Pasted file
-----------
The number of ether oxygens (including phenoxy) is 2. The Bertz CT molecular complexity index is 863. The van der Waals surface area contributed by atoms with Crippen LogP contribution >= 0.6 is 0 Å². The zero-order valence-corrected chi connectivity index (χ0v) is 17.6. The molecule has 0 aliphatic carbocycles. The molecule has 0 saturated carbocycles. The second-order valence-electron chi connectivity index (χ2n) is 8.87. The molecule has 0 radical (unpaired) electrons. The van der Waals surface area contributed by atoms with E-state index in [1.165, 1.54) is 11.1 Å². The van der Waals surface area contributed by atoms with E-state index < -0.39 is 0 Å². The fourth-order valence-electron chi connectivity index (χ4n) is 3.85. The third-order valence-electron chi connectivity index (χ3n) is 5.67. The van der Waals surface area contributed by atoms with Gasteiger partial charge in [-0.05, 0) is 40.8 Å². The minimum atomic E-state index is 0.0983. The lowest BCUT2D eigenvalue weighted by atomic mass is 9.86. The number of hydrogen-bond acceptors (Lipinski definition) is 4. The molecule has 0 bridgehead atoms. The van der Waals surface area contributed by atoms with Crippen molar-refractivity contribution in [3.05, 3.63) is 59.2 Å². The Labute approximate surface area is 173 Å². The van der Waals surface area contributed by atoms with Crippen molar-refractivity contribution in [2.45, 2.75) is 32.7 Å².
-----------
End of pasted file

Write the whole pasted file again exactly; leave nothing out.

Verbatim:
The number of ether oxygens (including phenoxy) is 2. The Bertz CT molecular complexity index is 863. The van der Waals surface area contributed by atoms with Crippen LogP contribution >= 0.6 is 0 Å². The zero-order valence-corrected chi connectivity index (χ0v) is 17.6. The molecule has 0 aliphatic carbocycles. The molecule has 0 saturated carbocycles. The second-order valence-electron chi connectivity index (χ2n) is 8.87. The molecule has 0 radical (unpaired) electrons. The van der Waals surface area contributed by atoms with E-state index in [1.165, 1.54) is 11.1 Å². The van der Waals surface area contributed by atoms with E-state index < -0.39 is 0 Å². The fourth-order valence-electron chi connectivity index (χ4n) is 3.85. The third-order valence-electron chi connectivity index (χ3n) is 5.67. The van der Waals surface area contributed by atoms with Gasteiger partial charge in [-0.05, 0) is 40.8 Å². The minimum atomic E-state index is 0.0983. The lowest BCUT2D eigenvalue weighted by atomic mass is 9.86. The number of hydrogen-bond acceptors (Lipinski definition) is 4. The molecule has 0 bridgehead atoms. The van der Waals surface area contributed by atoms with Crippen molar-refractivity contribution in [3.05, 3.63) is 59.2 Å². The Labute approximate surface area is 173 Å². The van der Waals surface area contributed by atoms with Crippen molar-refractivity contribution in [2.45, 2.75) is 32.7 Å².